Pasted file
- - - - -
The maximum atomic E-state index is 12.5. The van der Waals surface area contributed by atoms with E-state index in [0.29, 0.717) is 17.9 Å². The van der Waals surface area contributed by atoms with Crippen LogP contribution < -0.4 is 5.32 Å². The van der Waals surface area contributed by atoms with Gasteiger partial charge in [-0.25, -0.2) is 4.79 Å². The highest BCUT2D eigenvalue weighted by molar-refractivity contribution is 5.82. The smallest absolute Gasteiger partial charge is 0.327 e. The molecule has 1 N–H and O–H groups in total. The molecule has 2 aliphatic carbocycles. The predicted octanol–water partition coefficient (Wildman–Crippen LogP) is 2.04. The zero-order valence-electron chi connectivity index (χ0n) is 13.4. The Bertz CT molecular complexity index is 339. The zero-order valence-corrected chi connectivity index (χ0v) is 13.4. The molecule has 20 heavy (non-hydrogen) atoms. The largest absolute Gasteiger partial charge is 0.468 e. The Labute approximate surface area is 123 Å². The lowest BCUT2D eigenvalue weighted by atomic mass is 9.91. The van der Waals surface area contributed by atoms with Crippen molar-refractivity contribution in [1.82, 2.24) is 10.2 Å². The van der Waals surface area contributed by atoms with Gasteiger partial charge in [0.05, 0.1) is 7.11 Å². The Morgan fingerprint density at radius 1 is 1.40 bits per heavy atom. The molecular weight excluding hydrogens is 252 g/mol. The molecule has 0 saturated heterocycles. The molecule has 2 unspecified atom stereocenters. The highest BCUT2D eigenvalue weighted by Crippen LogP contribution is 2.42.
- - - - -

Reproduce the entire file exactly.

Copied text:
The maximum atomic E-state index is 12.5. The van der Waals surface area contributed by atoms with E-state index in [0.29, 0.717) is 17.9 Å². The van der Waals surface area contributed by atoms with Crippen LogP contribution < -0.4 is 5.32 Å². The van der Waals surface area contributed by atoms with Gasteiger partial charge in [-0.25, -0.2) is 4.79 Å². The highest BCUT2D eigenvalue weighted by molar-refractivity contribution is 5.82. The smallest absolute Gasteiger partial charge is 0.327 e. The molecule has 1 N–H and O–H groups in total. The molecule has 2 aliphatic carbocycles. The predicted octanol–water partition coefficient (Wildman–Crippen LogP) is 2.04. The zero-order valence-electron chi connectivity index (χ0n) is 13.4. The Bertz CT molecular complexity index is 339. The zero-order valence-corrected chi connectivity index (χ0v) is 13.4. The molecule has 20 heavy (non-hydrogen) atoms. The largest absolute Gasteiger partial charge is 0.468 e. The Labute approximate surface area is 123 Å². The lowest BCUT2D eigenvalue weighted by atomic mass is 9.91. The van der Waals surface area contributed by atoms with Crippen molar-refractivity contribution in [1.82, 2.24) is 10.2 Å². The van der Waals surface area contributed by atoms with Gasteiger partial charge in [0.05, 0.1) is 7.11 Å². The Morgan fingerprint density at radius 1 is 1.40 bits per heavy atom. The molecular weight excluding hydrogens is 252 g/mol. The molecule has 0 saturated heterocycles. The molecule has 2 unspecified atom stereocenters. The highest BCUT2D eigenvalue weighted by Crippen LogP contribution is 2.42.